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ABSTRACT: The role of platelet activation and endothelial cell damage in the pathogenesis of atherosclerosis was investigated. Flow-cytometric detection of platelet activity was accomplished by measuring the surface expression of activated platelet glycoprotein IIb/IIIa (activated CD41) and the lysosomal integral membrane protein (CD63). Levels of thrombomodulin (TM) and von Willebrand factor (vWF) were estimated by the ELISA technique as markers of endothelial cell damage. These procedures were performed in healthy male subjects without obvious signs of atherosclerosis. Also, the intima-media thickness of the carotid artery was measured with high-resolution B- mode ultrasound to quantitate the presence and/or the extent of carotid atherosclerosis. According to ultrasound findings patients were divided into those with apparent evidence of atherosclerosis (AS+) with intima-media thickness >1.1 mm (n = 19) and those without such evidence (AS-) with intima-media thickness <1.1 mm (n = 17). The percentages of activated CD41 and CD63 surface antigen expression were significantly increased in the AS+ compared to AS- subjects. TM levels were elevated in the former group compared to the latter, while vWF levels were not different in the two groups. Multivariate analysis indicated the independent association of carotid atherosclerosis with each of the expression of activated CD41, CD63 as well as TM levels after adjustment of other risk factors. This study demonstrates that platelets circulate in an enhanced activation state in asymptomatic atherosclerosis, which is closely related to the degree of endothelial cell damage as expressed by increased plasma levels of TM. The detection of platelet activation can be used as a potential marker for oncoming atherosclerosis.Haemostasis 01/1998; 28(5):268-75.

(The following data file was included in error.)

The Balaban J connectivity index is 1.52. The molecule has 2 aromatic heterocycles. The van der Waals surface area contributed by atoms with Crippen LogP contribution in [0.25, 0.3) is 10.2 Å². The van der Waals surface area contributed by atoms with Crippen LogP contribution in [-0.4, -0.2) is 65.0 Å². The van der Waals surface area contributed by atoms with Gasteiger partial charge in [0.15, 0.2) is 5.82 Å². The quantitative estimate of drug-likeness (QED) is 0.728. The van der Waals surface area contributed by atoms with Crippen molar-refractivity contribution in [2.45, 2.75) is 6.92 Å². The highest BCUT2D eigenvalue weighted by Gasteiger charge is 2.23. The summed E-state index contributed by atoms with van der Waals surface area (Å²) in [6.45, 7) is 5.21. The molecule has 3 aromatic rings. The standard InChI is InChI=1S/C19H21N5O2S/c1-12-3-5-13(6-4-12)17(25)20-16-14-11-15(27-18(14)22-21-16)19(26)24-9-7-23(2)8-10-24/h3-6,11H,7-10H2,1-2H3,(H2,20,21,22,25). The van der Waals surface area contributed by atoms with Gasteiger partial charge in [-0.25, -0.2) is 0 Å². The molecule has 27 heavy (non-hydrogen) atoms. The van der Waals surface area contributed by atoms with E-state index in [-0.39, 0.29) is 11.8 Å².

- Haemostasis (1)
Suez Canal University
Ismailia, Muhafazat al Isma`iliyah, Egypt
- Department of Clinical Pathology